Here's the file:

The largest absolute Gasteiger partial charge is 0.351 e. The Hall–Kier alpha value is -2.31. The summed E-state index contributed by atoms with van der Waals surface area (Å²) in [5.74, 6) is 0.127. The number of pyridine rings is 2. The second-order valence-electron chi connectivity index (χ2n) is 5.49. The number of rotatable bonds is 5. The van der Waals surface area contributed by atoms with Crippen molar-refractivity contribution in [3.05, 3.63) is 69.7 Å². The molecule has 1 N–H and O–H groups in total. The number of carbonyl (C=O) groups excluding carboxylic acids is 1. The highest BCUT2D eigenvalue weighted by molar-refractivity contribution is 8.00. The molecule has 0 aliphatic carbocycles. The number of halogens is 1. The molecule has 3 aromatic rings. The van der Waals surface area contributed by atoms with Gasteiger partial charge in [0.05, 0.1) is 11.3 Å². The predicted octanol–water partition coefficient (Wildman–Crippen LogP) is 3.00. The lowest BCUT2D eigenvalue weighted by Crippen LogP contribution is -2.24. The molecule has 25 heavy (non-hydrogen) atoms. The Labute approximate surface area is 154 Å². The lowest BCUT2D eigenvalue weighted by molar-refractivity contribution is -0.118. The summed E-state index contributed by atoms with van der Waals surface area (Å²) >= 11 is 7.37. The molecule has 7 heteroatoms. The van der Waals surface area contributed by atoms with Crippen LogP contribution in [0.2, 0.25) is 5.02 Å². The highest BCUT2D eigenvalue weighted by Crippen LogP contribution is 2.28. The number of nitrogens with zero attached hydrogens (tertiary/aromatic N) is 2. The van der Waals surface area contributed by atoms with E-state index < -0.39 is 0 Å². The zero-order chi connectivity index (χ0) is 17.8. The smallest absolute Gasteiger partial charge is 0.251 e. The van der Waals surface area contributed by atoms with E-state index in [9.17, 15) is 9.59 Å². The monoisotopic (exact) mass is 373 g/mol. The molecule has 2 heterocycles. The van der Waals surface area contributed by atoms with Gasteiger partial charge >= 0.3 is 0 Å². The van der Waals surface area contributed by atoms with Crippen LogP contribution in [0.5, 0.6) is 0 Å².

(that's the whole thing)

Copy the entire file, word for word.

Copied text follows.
The largest absolute Gasteiger partial charge is 0.351 e. The Hall–Kier alpha value is -2.31. The summed E-state index contributed by atoms with van der Waals surface area (Å²) in [5.74, 6) is 0.127. The number of pyridine rings is 2. The second-order valence-electron chi connectivity index (χ2n) is 5.49. The number of rotatable bonds is 5. The van der Waals surface area contributed by atoms with Crippen molar-refractivity contribution in [3.05, 3.63) is 69.7 Å². The molecule has 1 N–H and O–H groups in total. The number of carbonyl (C=O) groups excluding carboxylic acids is 1. The highest BCUT2D eigenvalue weighted by molar-refractivity contribution is 8.00. The molecule has 0 aliphatic carbocycles. The number of halogens is 1. The molecule has 3 aromatic rings. The van der Waals surface area contributed by atoms with Gasteiger partial charge in [0.05, 0.1) is 11.3 Å². The predicted octanol–water partition coefficient (Wildman–Crippen LogP) is 3.00. The lowest BCUT2D eigenvalue weighted by Crippen LogP contribution is -2.24. The molecule has 25 heavy (non-hydrogen) atoms. The Labute approximate surface area is 154 Å². The lowest BCUT2D eigenvalue weighted by molar-refractivity contribution is -0.118. The summed E-state index contributed by atoms with van der Waals surface area (Å²) >= 11 is 7.37. The molecule has 7 heteroatoms. The van der Waals surface area contributed by atoms with Crippen LogP contribution in [0.2, 0.25) is 5.02 Å². The highest BCUT2D eigenvalue weighted by Crippen LogP contribution is 2.28. The number of nitrogens with zero attached hydrogens (tertiary/aromatic N) is 2. The van der Waals surface area contributed by atoms with E-state index < -0.39 is 0 Å². The zero-order chi connectivity index (χ0) is 17.8. The smallest absolute Gasteiger partial charge is 0.251 e. The van der Waals surface area contributed by atoms with E-state index in [9.17, 15) is 9.59 Å². The monoisotopic (exact) mass is 373 g/mol. The molecule has 2 heterocycles. The van der Waals surface area contributed by atoms with Gasteiger partial charge >= 0.3 is 0 Å². The van der Waals surface area contributed by atoms with Crippen LogP contribution in [0.5, 0.6) is 0 Å².